They’re back. The first outing for six months for what the uninitiated might think is a classic jazz organ trio (sax, drums and organ player) but for those of us who’ve been excitedly following their all to infrequent forays to various hostelries in the area (previous reports to be found elsewhere on this blog), its a dazzling genre busting swerve through surging post bop jazz, loving but radical surgery on rock and pop classics and angular, wryly humorous programming that never fails to have an audience begging for more. Lucky Bath, this latest burst of activity started at The Bell in Walcott Street last Wednesday. They began as ever with a jazz classic Killer Joe, a staple of organ trios and bands who cherish swinging, bluesy, gospel inflected jazz. But as they tore into Wayne Shorter’s Footprints, the sound was a more flat out modal jazz and Andy Sheppard’s furious arpeggios, squeals and honks on tenor reminded us that, as with many tenor players, perhaps a first love was John Coltrane, an impression re-inforced when, after an excursion via a Pink Floyd tune, Sheppard launched into Coltrane’s Moment’s Notice with drummer Tony Orrell doubling the distinctive rhythmic hooks of the theme. Their layoff as a band was enforced by musical projects elsewhere that in each case could hardly be more removed from this. Andy Sheppard, a genuinely world class musician and ECM recording artist last seen in Bath at the Festival with the whisperingly quiet, exquisite Trio Libero; Dan Moore on the organ seems to tour with a bewildering array of bands but country -soul band Phantom Limb are really attracting attention with their latest release. Tony Orrell has a long history of collaborations most recently with conductor Charles Hazelwood. Pushy Doctors then gives another side to all of them free rein, but the quality will out no matter the context. Andy Sheppard some how builds solos that first make you say wow, then raise the hairs on the neck, and then raises everything a notch – if you don’t feel the surges of excitement you should get some one to check you still have a pulse. But this a trio and the sound, as well as that burning sax and swirling growling organ, is built round clever arrangements and rhythm. And Tony Orrell is the beating heart of it. Not always obviously, he managed to play a rock ballad later in the second set without playing an obvious back beat once. But the pulse and the groove is always there. The joins between songs are frequently hilarious. I’ve previously called them segues, but on reflection they are more like crunching musical handbrake turns. After more coltrane-esque fireworks on My Favourite Things, an uptempo swing in 3/4, they ended it by picking up and beating out a slower 4/4 pulse before switching to Whitney Houston’s Saving All My Love. The second set finished by going from what sounded like Back Street Betty with a New Orleans funk groove, to Baby Love and on into What a Wonderful World, finishing on the phrase I love You. Priceless. Yes you laugh, but you whoop as well. You might chuckle at a song choice, but you’ll be moved as well. How can you not skip home afterwards. Its life affirming stuff.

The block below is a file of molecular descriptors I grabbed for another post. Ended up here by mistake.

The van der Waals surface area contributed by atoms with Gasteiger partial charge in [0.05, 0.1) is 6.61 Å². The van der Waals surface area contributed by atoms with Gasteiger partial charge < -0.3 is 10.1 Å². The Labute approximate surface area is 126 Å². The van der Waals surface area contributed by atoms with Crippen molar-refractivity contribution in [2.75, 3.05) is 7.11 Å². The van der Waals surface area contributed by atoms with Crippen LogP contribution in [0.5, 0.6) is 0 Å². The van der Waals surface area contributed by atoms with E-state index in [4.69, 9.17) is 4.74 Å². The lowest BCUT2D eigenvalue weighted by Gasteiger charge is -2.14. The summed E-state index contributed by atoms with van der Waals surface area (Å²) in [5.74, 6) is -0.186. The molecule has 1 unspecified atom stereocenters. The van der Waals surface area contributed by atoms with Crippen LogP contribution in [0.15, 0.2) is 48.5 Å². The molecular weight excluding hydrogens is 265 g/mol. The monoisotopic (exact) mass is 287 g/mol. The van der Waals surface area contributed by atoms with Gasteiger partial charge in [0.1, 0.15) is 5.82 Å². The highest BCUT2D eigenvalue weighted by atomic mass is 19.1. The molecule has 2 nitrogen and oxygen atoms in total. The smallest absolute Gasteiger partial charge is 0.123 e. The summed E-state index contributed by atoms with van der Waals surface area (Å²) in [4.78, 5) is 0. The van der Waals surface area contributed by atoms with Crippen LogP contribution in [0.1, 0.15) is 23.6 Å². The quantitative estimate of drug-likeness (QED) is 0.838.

A consultation in progress
A return to the Greenbank for the Pushy Doctors was greeted with an easy familiarity by the assembled punters last night. Treasuring the exclusively local opportunities to see the doctors over the last six months or so, we’ve never had to wait too long for the next chance. The peer-less practitioners of their arts ensure the experience is always memorable . I’ve caught them a couple of times before, once in the same venue and then at The Bellin Bath. The material hasn’t really changed nor its arrangement, but that doesn’t mean they are just going through the motions. The ease with which they slipped into their examination of the repertoire (I’ll get bored of the medical puns soon) on this occasion suggested the regular gigs have added an extra dimension to the interactions. So no white coats last night, but Andy Sheppard was wearing s suit. “Have they been promoted” folk at the bar wondered.” Pushy Consultants now?”
Dr Dan Moore